# Low variation in the explanatory variable: scale of the predictor

As explained in this post - > There are low variations in the explanatory variables, low variation of your explanatory variable might affect your results.

The way I used to find that intuitive was graphically : if your values are concentrated on a small range of x then they would less reliable for estimating a slope.

I'm dealing with a continuous variable with low variation (0.3XXXXXXXX to 0.03XXXXXXXX) and I no longer see that explanation intuitive. It seems to me that the scale of X affects the reliability of the predictor. For instance, in an scale of 1.X, this values would be very close together hence affecting the slope, while in a scale of 0.1XXX the reliability of the slope would be different.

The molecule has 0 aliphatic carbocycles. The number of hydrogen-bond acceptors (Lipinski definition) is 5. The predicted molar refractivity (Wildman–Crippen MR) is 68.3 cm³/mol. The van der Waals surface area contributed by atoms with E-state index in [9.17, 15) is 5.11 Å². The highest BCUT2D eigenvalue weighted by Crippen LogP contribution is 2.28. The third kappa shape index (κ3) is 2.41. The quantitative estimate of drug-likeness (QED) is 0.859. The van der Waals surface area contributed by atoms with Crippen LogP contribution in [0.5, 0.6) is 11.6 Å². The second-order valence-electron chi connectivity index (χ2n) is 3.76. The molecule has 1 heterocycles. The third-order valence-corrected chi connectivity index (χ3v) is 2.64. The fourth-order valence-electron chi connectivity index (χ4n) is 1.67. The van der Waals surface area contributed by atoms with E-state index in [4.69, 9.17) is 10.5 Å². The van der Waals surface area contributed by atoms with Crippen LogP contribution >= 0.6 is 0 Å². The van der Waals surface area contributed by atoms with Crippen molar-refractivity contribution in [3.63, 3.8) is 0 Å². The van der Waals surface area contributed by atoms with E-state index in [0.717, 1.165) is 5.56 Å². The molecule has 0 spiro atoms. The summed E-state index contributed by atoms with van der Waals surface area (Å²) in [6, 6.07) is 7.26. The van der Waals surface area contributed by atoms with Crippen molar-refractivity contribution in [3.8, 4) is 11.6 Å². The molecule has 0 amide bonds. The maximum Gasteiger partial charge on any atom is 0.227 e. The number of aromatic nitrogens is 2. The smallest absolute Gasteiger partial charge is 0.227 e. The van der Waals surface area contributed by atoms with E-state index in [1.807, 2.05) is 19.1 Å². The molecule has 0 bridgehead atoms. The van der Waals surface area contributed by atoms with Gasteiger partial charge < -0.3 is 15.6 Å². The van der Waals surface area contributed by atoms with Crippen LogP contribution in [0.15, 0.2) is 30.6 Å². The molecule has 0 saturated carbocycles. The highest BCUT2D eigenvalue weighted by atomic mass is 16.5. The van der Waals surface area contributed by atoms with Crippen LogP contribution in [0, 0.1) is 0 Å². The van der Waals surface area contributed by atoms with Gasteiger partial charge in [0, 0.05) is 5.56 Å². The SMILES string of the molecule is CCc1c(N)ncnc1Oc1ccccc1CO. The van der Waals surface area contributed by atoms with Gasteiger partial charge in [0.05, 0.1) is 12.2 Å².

So how can I know if my continuous x variable have enough variation for providing a reliable effect on y?

• I agree. Good question. Apr 26, 2017 at 14:54
• What is a reliable effect? Small variation does not affect estimation within the range of x very much but it would increase the uncertainty for extrapolation. Apr 26, 2017 at 15:01
• The best way to assess a scatterplot when you are contemplating a regression is to standardize both variables so that each has the same standard deviation. Otherwise, "low variation" is meaningless.
– whuber
Dec 29, 2023 at 15:38